The angry burnt-red face of Ryan greeted him. "Okay, Stormy, this isn't the place for fun and games. What did you do with them?"
"Do with what?"
"The dead beasties. All the dead animals laying around the ship."
"What are you talking about, Ryan? What do you think I did with them?"
"I don't know. All I know is that they are gone."
Ekstrohm shouldered his way outside and scanned the veldt.
There was no ring of animal corpses. Nothing. Nothing but wispy grass whipping in the keen breeze.
"I'll be damned," Ekstrohm said.
"You are right now, buddy. ExPe doesn't like anybody mucking up primary evidence."
"Where do you get off, Ryan?" Ekstrohm demanded. "Why pick me for your patsy? This has got to be some kind of local phenomenon. Why accuse a shipmate of being behind this?"
"Listen, Ekstrohm, I want to give you the benefit of every doubt. But you aren't exactly the model of a surveyor, you know. You've been riding on a pink ticket for six years, you know that."
"No," Ekstrohm said. "No, I didn't know that."
"You've been hiding things from me and Nogol every jump we've made with you. Now comes this! It fits the pattern of secrecy and stealth you've been involved in."
"What could I do with your lousy dead bodies? What would I want with them?"
"All I know is that you were outside the bubbles last night, and you were the only sentient being who came in or out of our alarm web. The tapes show that. Now all the bodies are missing, like they got up and walked away."
It was not a new experience to Ekstrohm. No. Suspicion wasn't new to him at all.
"Ryan, there are other explanations for the disappearance of the bodies. Look for them, will you? I give you my word I'm not trying to pull some stupid kind of joke, or to deliberately foul up the expedition. Take my word, can't you?"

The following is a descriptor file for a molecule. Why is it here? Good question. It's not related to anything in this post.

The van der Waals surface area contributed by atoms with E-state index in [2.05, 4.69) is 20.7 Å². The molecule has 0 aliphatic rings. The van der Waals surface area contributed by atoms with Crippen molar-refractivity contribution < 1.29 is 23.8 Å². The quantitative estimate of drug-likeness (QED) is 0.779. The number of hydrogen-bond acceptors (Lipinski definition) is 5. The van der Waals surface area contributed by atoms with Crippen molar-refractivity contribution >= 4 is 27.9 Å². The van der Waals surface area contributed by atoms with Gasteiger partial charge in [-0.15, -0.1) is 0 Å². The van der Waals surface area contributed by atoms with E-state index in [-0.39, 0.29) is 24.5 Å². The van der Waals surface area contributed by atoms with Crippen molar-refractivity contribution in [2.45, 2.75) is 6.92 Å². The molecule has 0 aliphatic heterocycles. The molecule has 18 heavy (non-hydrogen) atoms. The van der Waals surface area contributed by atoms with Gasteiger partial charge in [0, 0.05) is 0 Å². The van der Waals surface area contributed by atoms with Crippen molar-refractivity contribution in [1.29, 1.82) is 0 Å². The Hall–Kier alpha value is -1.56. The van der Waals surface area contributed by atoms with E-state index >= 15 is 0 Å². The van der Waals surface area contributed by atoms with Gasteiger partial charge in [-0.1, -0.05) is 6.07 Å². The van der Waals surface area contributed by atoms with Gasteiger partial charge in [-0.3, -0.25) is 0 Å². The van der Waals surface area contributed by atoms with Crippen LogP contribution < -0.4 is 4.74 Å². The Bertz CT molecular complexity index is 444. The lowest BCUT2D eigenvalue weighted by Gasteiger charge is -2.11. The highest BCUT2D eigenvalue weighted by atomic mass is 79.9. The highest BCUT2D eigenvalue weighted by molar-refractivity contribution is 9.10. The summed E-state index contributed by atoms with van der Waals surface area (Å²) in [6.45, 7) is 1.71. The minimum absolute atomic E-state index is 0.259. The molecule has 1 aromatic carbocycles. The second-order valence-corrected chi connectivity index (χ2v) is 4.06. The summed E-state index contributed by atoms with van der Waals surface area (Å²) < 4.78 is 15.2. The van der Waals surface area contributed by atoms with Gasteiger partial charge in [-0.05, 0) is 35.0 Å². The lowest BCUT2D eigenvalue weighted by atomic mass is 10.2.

Ryan shook his head. "I don't think I can. There's still such a thing as mental illness. You may not be responsible."
"Don't try anything violent, Stormy. I outweigh you fifty pounds and I'm fast for a big man."
"I wasn't planning on jumping you. Why do you have to jump me the first time something goes wrong? You've only got a lot of formless suspicions."
"Look, Ekstrohm, do you think I looked out the door and saw a lot of dead animals missing and immediately decided you did it to bedevil me? I've been up for hours--thinking--looking into this. You're the only possibility that's left."
"The bodies are missing. What could it be? Scavengers? The web gives us a complete census on everything inside it. The only animals inside the ring are more wart-hogs and, despite their appearance, they aren't carnivorous. Strictly grass-eaters. Besides, no animal, no insect, no process of decay could completely consume animals without a trace. There are no bones, no hide, no nothing."
"You don't know the way bacteria works on this planet. Radiation is so low, it may be particularly virulent."
"That's a possible explanation, although it runs counter to all the evidence we've established so far. There's a much simpler explanation, Ekstrohm. You. You hid the bodies for some reason. What other reason could you have for prowling around out here at night?"
I couldn't sleep. The words were in his throat, but he didn't use them. They weren't an explanation. They would open more questions than they would answer.
"You're closing your eyes to the possibility of natural phenomenon, laying this on me. You haven't adequate proof and you know it."
"Ekstrohm, when something's stolen, you always suspect a suspicious character before you get around to the possibility that the stolen goods melted into thin air."
"What," Ekstrohm said with deadly patience, "what do you think I could have possibly done with your precious dead bodies?"
"You could have buried them. This is a big territory. We haven't been able to search every square foot of it."